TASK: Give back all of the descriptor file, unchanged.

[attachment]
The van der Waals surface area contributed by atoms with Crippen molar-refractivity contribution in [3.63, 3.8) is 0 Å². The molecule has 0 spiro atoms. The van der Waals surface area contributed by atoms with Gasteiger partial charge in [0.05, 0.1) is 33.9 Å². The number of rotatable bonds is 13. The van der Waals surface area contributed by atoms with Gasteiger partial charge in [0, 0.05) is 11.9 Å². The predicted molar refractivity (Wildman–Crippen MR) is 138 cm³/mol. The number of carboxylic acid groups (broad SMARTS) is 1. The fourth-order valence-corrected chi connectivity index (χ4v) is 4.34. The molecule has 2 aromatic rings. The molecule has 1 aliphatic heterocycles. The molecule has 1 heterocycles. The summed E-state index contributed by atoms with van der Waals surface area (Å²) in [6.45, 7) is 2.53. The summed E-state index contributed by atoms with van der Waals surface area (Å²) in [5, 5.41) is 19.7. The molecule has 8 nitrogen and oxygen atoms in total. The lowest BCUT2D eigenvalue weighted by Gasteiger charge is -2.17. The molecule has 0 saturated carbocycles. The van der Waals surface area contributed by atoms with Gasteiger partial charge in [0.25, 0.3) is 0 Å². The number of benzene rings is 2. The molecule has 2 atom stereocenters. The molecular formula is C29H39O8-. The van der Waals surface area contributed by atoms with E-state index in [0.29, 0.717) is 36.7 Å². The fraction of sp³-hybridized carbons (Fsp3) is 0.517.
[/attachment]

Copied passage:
The van der Waals surface area contributed by atoms with Crippen molar-refractivity contribution in [3.63, 3.8) is 0 Å². The molecule has 0 spiro atoms. The van der Waals surface area contributed by atoms with Gasteiger partial charge in [0.05, 0.1) is 33.9 Å². The number of rotatable bonds is 13. The van der Waals surface area contributed by atoms with Gasteiger partial charge in [0, 0.05) is 11.9 Å². The predicted molar refractivity (Wildman–Crippen MR) is 138 cm³/mol. The number of carboxylic acid groups (broad SMARTS) is 1. The fourth-order valence-corrected chi connectivity index (χ4v) is 4.34. The molecule has 2 aromatic rings. The molecule has 1 aliphatic heterocycles. The molecule has 1 heterocycles. The summed E-state index contributed by atoms with van der Waals surface area (Å²) in [6.45, 7) is 2.53. The summed E-state index contributed by atoms with van der Waals surface area (Å²) in [5, 5.41) is 19.7. The molecule has 8 nitrogen and oxygen atoms in total. The lowest BCUT2D eigenvalue weighted by Gasteiger charge is -2.17. The molecule has 0 saturated carbocycles. The van der Waals surface area contributed by atoms with Gasteiger partial charge in [0.25, 0.3) is 0 Å². The number of benzene rings is 2. The molecule has 2 atom stereocenters. The molecular formula is C29H39O8-. The van der Waals surface area contributed by atoms with E-state index in [0.29, 0.717) is 36.7 Å². The fraction of sp³-hybridized carbons (Fsp3) is 0.517.